Cars Are Sexist and I’m an Adult
I don’t recommend driving 350 miles in the rain to get your windshield wipers fixed, but that’s what I did. I was forced to make this treacherous journey because my car started making a mysterious rattle. I knew from listening to “Car Talk” that I would have to imitate this sound, but I couldn’t master it. Every man I talked to about the problem started making car sounds, but I couldn’t correct them with my own version. How do boys learn this sound-making talent? Instead I used metaphors. “It’s like a glass of ice rattling, or it’s like a quiet blender, blending a banana smoothie.” I used these metaphors while talking to my dad on the phone. He had always been in charge of car malfunctions. In fact he had pretty much been in charge of all malfunctions.
Living 350 miles away from him means that I have learned to live with broken things. Heater doesn’t work, get another blanket. Printer only prints when it wants to. Sure, no problem. The car problem, however, was something I couldn’t ignore. Without my car I would be stranded in North East LA, lose both my jobs, my sanity, and eventually live under a freeway overpass. Even facing this grim prospect, I couldn’t take the car to a mechanic by myself. I know nothing about cars.
I only realized a couple years ago that you have to feed the thing oil as well as gas. How would I know the mechanic was giving me a fair price? But facing a life on the streets, alone and with dirty underwear, I was willing to pay any price. I would even bake the mechanic cookies. I was vulnerable, so I asked everyone I knew for advice.
My coworkers suggested I take a male friend with me. My closest male LA friend is a flaming homosexual. When I turned to him, he said take a man, other than me. The feminist in me was angry. Why did straight men have a corner on all things automotive? As a child someone should have prepared me for this, perhaps with a mechanic Barbie. She has a dream car, but I don’t remember the hood opening.
I decided to prove a point and go to the mechanic alone. I would march in, ask for an estimate, and then call my dad to ask if I was being ripped off. Maybe he could even talk to the mechanic over the phone. Just as I was leaving to find a mechanic, my housemate offered to take a look at the car. He’s a man. It took him five minutes to locate the problem. The reservoir of windshield wiper fluid had corroded off the side of the car and was hitting the fan belt. He pulled the reservoir out, tied some wires to the side of the car, and the sound was gone.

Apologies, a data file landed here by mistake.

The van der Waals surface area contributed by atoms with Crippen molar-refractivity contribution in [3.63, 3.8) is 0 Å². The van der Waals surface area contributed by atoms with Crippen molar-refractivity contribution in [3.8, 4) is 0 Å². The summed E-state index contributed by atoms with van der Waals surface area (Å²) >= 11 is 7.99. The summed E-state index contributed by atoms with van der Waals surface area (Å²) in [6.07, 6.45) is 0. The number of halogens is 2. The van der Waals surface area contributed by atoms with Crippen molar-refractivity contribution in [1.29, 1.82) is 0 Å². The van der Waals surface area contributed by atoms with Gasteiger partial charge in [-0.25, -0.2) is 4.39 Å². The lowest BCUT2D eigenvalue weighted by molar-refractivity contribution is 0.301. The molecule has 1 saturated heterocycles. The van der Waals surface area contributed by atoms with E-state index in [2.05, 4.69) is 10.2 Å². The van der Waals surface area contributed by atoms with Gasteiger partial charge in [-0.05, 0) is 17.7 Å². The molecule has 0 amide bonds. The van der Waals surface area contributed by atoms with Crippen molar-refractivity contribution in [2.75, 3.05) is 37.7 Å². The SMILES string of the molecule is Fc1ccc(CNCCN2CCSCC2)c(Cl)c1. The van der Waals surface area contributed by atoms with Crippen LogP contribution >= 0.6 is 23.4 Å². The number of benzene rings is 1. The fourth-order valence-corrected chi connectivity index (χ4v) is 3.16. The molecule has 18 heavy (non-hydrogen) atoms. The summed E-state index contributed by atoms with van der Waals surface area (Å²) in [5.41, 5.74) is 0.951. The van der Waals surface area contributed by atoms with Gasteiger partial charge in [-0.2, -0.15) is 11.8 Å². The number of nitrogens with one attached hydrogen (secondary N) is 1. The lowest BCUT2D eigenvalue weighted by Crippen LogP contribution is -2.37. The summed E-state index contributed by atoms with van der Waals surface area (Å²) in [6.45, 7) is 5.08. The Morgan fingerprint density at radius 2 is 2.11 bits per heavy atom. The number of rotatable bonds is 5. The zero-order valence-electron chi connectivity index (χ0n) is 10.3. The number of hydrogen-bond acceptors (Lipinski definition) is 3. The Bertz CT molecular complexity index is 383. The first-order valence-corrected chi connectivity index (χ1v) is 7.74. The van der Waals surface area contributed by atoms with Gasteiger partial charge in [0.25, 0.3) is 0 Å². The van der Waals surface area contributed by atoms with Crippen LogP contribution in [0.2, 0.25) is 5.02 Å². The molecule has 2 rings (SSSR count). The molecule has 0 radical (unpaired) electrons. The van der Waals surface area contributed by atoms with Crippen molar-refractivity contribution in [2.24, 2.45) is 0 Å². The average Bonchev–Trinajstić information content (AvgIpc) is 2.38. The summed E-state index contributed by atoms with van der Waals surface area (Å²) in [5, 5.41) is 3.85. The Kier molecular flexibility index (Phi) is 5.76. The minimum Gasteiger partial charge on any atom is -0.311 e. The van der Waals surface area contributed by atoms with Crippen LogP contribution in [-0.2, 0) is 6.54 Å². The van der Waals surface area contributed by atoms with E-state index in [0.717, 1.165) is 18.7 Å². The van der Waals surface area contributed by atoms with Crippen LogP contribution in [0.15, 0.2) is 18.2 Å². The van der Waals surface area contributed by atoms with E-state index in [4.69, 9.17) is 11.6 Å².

I had studied my car for obvious problems multiple times, examining the diagram of the engine provided in the manual. Of course, I did always look at the engine when I got home from work, and it was dark. I decided this was the reason I hadn’t noticed this obvious problem. Now I could drive my car without worry, so long as it didn’t rain. The windshield wipers didn’t work. So, I thought I’d go home for Easter and have my dad take the car to our trusted mechanic. This seemed like a great plan until it started to rain. My dad, though, seemed optimistic. “Just pull over if it starts to rain. The worst thing that will happen is you’ll have to spend the night in a motel.”
“Sure,” I thought. I can do this. Adults spend nights in motels alone. I turned my phone off, to preserve battery power. I didn’t want to be stranded on a back road without a way to call for help. I was on top of things. I got over the Grapevine with only slight drizzles. I called my parents to celebrate, but they were both in a panic. It was pouring in Santa Cruz, and they wanted me to turn back. I wouldn’t do it. I was determined to make it to Santa Cruz; I wanted to prove my adulthood by driving recklessly and having my dad take the car to the mechanic the next day.